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I'd like to know when to take my steaks off the grill and please everybody.

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3 Answers 3

up vote 20 down vote accepted

Extra-Rare: 125F (52C)

Rare: 135F (57C)

Medium-Rare: 145F (63C)

Medium: 160F (71C)

Well-Done: 170F (77C)

Note: Extra-Rare and Rare are not recommended by USDA

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6  
Also note, you'll want to remove steaks from the heat when they're about 5 degrees below the temperature you're aiming for. The outside of the steak will continue to cook the inside of the steak while it sits on the plate. –  Judy Jul 9 '10 at 19:24
    
In my state, many restaurants will not serve medium-rare so I also assume there is a potential danger there also. –  Dinah Jul 9 '10 at 19:55
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Several resources, including the Culinary Institute of America's "The Professional Chef" recommend that all meat reach an internal temperature of 160°F to be considered safe. This is why most restaurants now print the disclaimer about undercooked meats on their menus. (amazon.com/Professional-Chef-Culinary-Institute-America/dp/…) –  JYelton Jul 9 '10 at 20:18
    
@Dinah: Wow. What state is that? I'll know never to order a steak there. I always order rare, and tell them to err on the side of raw. I send medium-rare's back. –  hobodave Jul 16 '10 at 14:28
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It's much different for ground meat, which is far more prone to bacterial infections. Ground meat has had a vastly greater proportion exposed to surface area and in contact with potentially unclean surfaces and handlers. Steak, on the other hand is basically sterile except for the exterior. Exterior temps on even rare steaks typically reach well above 160, since they are seared. –  Ocaasi Jul 31 '10 at 6:52

I agree with the temperatures given for doneness by @BarrettJ, but especially when grilling flat cuts of meat like steak, pork chops, chicken breasts, etc., it's difficult to use even an accurate instant read thermometer to determine doneness. In my case, I grill on charcoal most often, and it's practically impossible to avoid hotspots. If I always relied on a thermometer reading, I'd have to test each steak or chop to know when I was done.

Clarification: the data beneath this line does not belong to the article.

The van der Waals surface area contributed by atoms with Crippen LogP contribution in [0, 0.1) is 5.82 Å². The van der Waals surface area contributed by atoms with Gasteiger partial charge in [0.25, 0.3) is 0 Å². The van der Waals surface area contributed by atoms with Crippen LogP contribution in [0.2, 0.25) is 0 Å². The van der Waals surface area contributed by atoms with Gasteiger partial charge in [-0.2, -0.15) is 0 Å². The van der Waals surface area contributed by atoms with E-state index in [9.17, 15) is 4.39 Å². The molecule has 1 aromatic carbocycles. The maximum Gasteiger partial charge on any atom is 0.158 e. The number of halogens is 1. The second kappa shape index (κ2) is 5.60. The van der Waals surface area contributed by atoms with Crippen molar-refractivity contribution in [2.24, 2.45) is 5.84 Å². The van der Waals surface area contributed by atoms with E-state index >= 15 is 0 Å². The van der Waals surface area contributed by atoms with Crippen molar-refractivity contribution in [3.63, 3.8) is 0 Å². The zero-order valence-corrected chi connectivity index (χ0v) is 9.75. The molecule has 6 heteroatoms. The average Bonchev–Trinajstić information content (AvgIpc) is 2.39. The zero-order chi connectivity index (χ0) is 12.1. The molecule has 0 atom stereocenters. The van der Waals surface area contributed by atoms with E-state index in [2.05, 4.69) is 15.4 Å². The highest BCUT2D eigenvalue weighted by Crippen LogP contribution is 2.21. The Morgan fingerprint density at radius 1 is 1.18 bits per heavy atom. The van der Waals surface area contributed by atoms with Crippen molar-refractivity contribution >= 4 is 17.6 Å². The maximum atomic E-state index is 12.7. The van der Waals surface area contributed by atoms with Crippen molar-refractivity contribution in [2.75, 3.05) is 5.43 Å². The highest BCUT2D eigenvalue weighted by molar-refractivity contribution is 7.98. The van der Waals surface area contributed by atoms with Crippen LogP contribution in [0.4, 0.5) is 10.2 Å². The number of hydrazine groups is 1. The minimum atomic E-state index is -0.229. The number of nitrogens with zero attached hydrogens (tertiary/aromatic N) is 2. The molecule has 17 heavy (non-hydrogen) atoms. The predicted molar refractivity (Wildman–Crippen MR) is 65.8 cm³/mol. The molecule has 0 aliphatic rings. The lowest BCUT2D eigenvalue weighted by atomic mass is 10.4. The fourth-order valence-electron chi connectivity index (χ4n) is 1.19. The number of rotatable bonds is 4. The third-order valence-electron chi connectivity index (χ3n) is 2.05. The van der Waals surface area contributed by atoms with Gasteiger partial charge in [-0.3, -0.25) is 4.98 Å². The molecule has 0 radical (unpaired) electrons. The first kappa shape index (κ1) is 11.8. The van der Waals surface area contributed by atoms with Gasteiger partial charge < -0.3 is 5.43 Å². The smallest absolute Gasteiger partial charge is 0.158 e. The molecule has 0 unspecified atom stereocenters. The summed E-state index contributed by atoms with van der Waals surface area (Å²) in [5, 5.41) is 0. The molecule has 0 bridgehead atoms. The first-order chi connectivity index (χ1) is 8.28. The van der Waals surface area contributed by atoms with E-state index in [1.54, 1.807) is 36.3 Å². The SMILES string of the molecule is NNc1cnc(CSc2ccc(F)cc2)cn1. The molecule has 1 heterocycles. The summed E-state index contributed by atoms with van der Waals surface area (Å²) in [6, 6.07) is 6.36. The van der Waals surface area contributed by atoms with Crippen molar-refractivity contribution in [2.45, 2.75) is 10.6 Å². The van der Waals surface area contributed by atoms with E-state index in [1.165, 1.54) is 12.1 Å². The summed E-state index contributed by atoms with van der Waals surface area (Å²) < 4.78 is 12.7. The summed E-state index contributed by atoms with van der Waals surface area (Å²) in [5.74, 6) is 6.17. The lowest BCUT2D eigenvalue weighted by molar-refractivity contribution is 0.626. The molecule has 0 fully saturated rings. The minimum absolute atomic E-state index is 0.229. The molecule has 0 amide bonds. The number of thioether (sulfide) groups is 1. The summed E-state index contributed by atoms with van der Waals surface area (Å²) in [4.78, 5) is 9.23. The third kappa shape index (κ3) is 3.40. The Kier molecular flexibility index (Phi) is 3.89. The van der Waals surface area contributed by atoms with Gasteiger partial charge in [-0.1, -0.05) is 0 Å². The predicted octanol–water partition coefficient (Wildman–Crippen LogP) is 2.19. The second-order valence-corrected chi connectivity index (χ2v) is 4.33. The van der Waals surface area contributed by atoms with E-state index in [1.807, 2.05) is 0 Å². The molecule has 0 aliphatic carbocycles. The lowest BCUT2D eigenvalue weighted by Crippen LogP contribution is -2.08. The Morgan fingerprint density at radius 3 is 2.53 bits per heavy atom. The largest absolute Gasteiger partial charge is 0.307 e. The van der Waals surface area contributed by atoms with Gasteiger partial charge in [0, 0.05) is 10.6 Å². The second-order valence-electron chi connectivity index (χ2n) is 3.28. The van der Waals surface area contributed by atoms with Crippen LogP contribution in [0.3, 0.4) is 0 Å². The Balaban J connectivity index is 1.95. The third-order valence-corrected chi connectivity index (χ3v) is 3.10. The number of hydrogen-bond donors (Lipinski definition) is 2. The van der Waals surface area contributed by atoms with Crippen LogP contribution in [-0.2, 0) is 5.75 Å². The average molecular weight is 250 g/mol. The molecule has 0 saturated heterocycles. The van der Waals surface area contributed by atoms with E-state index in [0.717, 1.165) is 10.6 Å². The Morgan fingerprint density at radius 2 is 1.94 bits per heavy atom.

So, I'd recommend using the thermometer a few times, but pay close attention to how the steak feels when pinched or poked with a finger. Here is an example of an article that describes this with rules of thumb for how to tell roughly how done a piece of meat is. But rather than comparing how your steak feels with the firmness of the palm of your hand (as per the article), I'd recommend taking the thermo reading, feeling the steak, looking at how well done the meat is when it's cut open and adjusting accordingly on your next grill session. Soon it will be second nature, you can save the instant read for roasts, and your friends will deem you "The Grill Whisperer".

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There are the temperatures recommended by the USDA and then there are the temperatures recommended for taste.

For Taste:

  • Rare: 120-125F
  • Medium Rare: 130-135F
  • Medium: 140-145F
  • Medium Well / Well: not appropriate when talking about taste
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